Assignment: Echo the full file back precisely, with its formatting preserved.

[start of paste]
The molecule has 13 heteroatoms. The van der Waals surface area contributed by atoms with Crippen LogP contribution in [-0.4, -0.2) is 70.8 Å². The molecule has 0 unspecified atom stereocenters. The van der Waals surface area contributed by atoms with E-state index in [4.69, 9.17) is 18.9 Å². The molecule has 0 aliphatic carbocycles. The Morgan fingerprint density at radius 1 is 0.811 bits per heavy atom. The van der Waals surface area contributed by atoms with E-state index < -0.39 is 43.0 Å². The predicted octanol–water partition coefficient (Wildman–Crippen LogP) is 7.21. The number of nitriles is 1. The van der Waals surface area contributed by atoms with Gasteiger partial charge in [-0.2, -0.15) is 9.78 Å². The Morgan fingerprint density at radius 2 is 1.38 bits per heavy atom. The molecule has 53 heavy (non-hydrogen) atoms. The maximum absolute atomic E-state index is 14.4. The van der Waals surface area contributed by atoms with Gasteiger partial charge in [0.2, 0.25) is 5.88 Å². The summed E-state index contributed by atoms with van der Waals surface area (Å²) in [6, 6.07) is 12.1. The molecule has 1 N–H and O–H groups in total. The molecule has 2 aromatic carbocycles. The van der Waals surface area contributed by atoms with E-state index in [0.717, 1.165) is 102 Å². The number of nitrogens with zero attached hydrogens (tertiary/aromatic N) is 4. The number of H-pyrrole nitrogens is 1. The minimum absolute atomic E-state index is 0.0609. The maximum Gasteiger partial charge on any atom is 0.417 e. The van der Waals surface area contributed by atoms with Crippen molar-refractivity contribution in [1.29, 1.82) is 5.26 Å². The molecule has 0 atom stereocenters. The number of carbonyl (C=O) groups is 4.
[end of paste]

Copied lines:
The molecule has 13 heteroatoms. The van der Waals surface area contributed by atoms with Crippen LogP contribution in [-0.4, -0.2) is 70.8 Å². The molecule has 0 unspecified atom stereocenters. The van der Waals surface area contributed by atoms with E-state index in [4.69, 9.17) is 18.9 Å². The molecule has 0 aliphatic carbocycles. The Morgan fingerprint density at radius 1 is 0.811 bits per heavy atom. The van der Waals surface area contributed by atoms with E-state index < -0.39 is 43.0 Å². The predicted octanol–water partition coefficient (Wildman–Crippen LogP) is 7.21. The number of nitriles is 1. The van der Waals surface area contributed by atoms with Gasteiger partial charge in [-0.2, -0.15) is 9.78 Å². The Morgan fingerprint density at radius 2 is 1.38 bits per heavy atom. The molecule has 53 heavy (non-hydrogen) atoms. The maximum absolute atomic E-state index is 14.4. The van der Waals surface area contributed by atoms with Gasteiger partial charge in [0.2, 0.25) is 5.88 Å². The summed E-state index contributed by atoms with van der Waals surface area (Å²) in [6, 6.07) is 12.1. The molecule has 1 N–H and O–H groups in total. The molecule has 2 aromatic carbocycles. The van der Waals surface area contributed by atoms with E-state index in [0.717, 1.165) is 102 Å². The number of nitrogens with zero attached hydrogens (tertiary/aromatic N) is 4. The number of H-pyrrole nitrogens is 1. The minimum absolute atomic E-state index is 0.0609. The maximum Gasteiger partial charge on any atom is 0.417 e. The van der Waals surface area contributed by atoms with Crippen molar-refractivity contribution in [1.29, 1.82) is 5.26 Å². The molecule has 0 atom stereocenters. The number of carbonyl (C=O) groups is 4.